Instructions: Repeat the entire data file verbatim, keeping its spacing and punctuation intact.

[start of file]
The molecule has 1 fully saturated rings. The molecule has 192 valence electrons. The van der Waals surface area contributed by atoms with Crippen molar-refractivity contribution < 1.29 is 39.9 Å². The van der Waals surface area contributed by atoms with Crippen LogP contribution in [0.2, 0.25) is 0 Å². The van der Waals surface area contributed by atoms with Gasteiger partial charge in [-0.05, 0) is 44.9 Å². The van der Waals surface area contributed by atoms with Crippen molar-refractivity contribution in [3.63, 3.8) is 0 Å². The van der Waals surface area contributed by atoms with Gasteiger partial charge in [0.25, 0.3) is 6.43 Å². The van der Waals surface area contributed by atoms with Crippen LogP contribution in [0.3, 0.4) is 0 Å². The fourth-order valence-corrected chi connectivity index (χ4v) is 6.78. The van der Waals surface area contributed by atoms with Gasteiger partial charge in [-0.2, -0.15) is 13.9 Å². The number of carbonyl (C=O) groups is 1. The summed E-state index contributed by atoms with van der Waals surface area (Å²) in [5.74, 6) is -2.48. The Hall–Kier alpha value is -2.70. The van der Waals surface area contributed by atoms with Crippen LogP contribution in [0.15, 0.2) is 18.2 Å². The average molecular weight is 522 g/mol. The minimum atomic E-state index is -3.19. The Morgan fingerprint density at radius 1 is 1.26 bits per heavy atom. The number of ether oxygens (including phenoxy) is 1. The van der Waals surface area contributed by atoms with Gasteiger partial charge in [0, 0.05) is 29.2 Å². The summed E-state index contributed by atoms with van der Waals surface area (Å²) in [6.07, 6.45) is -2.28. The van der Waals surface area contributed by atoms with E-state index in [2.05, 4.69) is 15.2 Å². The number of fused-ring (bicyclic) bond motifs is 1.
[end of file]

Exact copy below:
The molecule has 1 fully saturated rings. The molecule has 192 valence electrons. The van der Waals surface area contributed by atoms with Crippen molar-refractivity contribution < 1.29 is 39.9 Å². The van der Waals surface area contributed by atoms with Crippen LogP contribution in [0.2, 0.25) is 0 Å². The van der Waals surface area contributed by atoms with Gasteiger partial charge in [-0.05, 0) is 44.9 Å². The van der Waals surface area contributed by atoms with Crippen molar-refractivity contribution in [3.63, 3.8) is 0 Å². The van der Waals surface area contributed by atoms with Gasteiger partial charge in [0.25, 0.3) is 6.43 Å². The van der Waals surface area contributed by atoms with Crippen LogP contribution in [0.3, 0.4) is 0 Å². The fourth-order valence-corrected chi connectivity index (χ4v) is 6.78. The van der Waals surface area contributed by atoms with Gasteiger partial charge in [-0.2, -0.15) is 13.9 Å². The number of carbonyl (C=O) groups is 1. The summed E-state index contributed by atoms with van der Waals surface area (Å²) in [5.74, 6) is -2.48. The Hall–Kier alpha value is -2.70. The van der Waals surface area contributed by atoms with Crippen LogP contribution in [0.15, 0.2) is 18.2 Å². The average molecular weight is 522 g/mol. The minimum atomic E-state index is -3.19. The Morgan fingerprint density at radius 1 is 1.26 bits per heavy atom. The number of ether oxygens (including phenoxy) is 1. The van der Waals surface area contributed by atoms with Gasteiger partial charge in [0, 0.05) is 29.2 Å². The summed E-state index contributed by atoms with van der Waals surface area (Å²) in [6.07, 6.45) is -2.28. The van der Waals surface area contributed by atoms with E-state index in [2.05, 4.69) is 15.2 Å². The number of fused-ring (bicyclic) bond motifs is 1.